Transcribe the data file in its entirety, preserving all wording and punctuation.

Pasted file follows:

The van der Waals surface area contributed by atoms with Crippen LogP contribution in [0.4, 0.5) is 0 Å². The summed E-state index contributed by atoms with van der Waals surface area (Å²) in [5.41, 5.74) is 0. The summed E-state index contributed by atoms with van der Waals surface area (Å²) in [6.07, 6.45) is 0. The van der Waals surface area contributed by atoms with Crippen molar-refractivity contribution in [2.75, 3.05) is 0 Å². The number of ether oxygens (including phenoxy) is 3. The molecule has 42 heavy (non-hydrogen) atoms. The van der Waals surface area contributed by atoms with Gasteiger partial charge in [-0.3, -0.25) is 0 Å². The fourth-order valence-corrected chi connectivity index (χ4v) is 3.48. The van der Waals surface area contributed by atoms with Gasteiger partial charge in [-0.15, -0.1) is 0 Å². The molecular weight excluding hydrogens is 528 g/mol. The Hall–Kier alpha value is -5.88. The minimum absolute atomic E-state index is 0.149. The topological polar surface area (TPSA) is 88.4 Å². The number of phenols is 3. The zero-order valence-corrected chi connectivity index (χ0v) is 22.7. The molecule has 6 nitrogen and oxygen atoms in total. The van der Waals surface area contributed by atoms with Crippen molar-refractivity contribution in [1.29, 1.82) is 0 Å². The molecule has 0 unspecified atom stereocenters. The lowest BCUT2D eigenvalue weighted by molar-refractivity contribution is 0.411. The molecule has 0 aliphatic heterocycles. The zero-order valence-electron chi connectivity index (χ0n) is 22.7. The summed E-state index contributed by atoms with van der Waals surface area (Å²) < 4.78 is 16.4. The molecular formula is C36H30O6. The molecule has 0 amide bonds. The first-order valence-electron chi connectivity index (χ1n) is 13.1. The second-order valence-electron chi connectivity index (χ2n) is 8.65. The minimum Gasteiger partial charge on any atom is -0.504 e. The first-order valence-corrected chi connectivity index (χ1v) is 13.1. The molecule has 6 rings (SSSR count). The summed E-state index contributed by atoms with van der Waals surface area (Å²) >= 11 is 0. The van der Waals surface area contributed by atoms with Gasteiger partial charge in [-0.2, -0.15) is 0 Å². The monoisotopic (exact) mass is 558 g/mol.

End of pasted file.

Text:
The van der Waals surface area contributed by atoms with Crippen LogP contribution in [0.4, 0.5) is 0 Å². The summed E-state index contributed by atoms with van der Waals surface area (Å²) in [5.41, 5.74) is 0. The summed E-state index contributed by atoms with van der Waals surface area (Å²) in [6.07, 6.45) is 0. The van der Waals surface area contributed by atoms with Crippen molar-refractivity contribution in [2.75, 3.05) is 0 Å². The number of ether oxygens (including phenoxy) is 3. The molecule has 42 heavy (non-hydrogen) atoms. The van der Waals surface area contributed by atoms with Gasteiger partial charge in [-0.3, -0.25) is 0 Å². The fourth-order valence-corrected chi connectivity index (χ4v) is 3.48. The van der Waals surface area contributed by atoms with Gasteiger partial charge in [-0.15, -0.1) is 0 Å². The molecular weight excluding hydrogens is 528 g/mol. The Hall–Kier alpha value is -5.88. The minimum absolute atomic E-state index is 0.149. The topological polar surface area (TPSA) is 88.4 Å². The number of phenols is 3. The zero-order valence-corrected chi connectivity index (χ0v) is 22.7. The molecule has 6 nitrogen and oxygen atoms in total. The van der Waals surface area contributed by atoms with Crippen molar-refractivity contribution in [1.29, 1.82) is 0 Å². The molecule has 0 unspecified atom stereocenters. The lowest BCUT2D eigenvalue weighted by molar-refractivity contribution is 0.411. The molecule has 0 aliphatic heterocycles. The zero-order valence-electron chi connectivity index (χ0n) is 22.7. The summed E-state index contributed by atoms with van der Waals surface area (Å²) < 4.78 is 16.4. The molecular formula is C36H30O6. The molecule has 0 amide bonds. The first-order valence-electron chi connectivity index (χ1n) is 13.1. The second-order valence-electron chi connectivity index (χ2n) is 8.65. The minimum Gasteiger partial charge on any atom is -0.504 e. The first-order valence-corrected chi connectivity index (χ1v) is 13.1. The molecule has 6 rings (SSSR count). The summed E-state index contributed by atoms with van der Waals surface area (Å²) >= 11 is 0. The van der Waals surface area contributed by atoms with Gasteiger partial charge in [-0.2, -0.15) is 0 Å². The monoisotopic (exact) mass is 558 g/mol.